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    I wish to acknowledge that Martha Works's comments and presentations suggested to me that it might be time to revisit the dooryard garden and that conversations with Michel Conan suggested some fruitful paths of investigation. I am grateful to Maria Elisa Christie for asking me to review the articles in this issue of the Geographical Review and to the other contributors, from whom I have learned much. I thank Martha Works, Daniel W. Gade, Mary Killgore Gade, Carolyn V. Prorok, and two unnamed reviewers who looked at earlier versions of this article. I thank Wendy Patzewitch and Nancy Volkman, who helped with technical details in the preparation of the manuscript.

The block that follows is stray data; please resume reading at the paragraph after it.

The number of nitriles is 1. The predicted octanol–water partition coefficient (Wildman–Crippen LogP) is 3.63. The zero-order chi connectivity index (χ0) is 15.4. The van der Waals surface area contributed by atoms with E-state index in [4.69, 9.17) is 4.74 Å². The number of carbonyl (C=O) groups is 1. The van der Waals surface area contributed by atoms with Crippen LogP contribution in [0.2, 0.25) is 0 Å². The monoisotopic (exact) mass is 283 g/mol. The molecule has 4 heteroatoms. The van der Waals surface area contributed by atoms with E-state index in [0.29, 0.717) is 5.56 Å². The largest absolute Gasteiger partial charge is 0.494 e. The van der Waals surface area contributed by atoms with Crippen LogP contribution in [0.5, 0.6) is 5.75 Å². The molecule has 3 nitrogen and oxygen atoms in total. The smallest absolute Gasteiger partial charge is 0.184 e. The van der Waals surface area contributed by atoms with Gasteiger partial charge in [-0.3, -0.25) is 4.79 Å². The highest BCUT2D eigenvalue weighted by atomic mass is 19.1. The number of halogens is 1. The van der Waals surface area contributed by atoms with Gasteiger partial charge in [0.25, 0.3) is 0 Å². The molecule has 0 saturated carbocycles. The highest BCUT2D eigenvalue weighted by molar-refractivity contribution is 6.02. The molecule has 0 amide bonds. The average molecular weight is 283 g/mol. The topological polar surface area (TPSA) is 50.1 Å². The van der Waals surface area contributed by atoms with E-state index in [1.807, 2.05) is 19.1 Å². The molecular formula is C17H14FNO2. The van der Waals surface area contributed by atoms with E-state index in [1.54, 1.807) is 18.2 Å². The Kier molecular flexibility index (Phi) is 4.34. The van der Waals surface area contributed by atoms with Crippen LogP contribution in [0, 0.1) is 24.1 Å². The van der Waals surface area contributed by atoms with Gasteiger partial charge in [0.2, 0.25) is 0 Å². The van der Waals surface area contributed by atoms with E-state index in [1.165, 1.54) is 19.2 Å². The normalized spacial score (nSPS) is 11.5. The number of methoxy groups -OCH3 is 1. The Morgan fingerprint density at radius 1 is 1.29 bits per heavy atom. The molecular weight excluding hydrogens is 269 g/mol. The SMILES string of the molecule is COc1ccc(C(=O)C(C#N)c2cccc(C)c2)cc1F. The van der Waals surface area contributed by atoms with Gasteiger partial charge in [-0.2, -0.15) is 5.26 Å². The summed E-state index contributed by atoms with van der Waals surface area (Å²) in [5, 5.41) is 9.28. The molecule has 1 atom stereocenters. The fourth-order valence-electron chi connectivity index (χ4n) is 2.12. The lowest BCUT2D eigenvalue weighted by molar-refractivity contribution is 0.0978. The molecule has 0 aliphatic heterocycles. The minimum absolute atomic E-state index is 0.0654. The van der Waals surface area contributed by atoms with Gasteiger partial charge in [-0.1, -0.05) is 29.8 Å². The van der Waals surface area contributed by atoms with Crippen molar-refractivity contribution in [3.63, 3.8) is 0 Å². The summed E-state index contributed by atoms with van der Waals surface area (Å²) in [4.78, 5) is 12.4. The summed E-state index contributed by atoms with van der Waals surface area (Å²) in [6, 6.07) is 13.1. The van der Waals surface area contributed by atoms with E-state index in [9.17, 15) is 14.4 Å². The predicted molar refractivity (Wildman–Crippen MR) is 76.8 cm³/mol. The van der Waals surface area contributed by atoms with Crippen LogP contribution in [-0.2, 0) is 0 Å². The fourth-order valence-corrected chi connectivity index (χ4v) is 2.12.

ABSTRACT. Investigations of dooryard gardens, kitchen gardens, home gardens, and houselot gardens fall unequally into one of three groupings. The first are those that treat the plants in the gardens as biological entities and define a space considered a culturally controlled biological community or habitat. The second are those that consider plants cultural traits and the space defined by their positions a setting for household activities. The third conceives of plants as design elements within a garden or a landscape that frames a house or provides a setting for formal human performances. Recent decades have witnessed a broadening focus in the study of gardens, from spatial characteristics and biological content to social and cultural concerns such as reciprocity networks, contested spaces, and the concept of “dwelling.”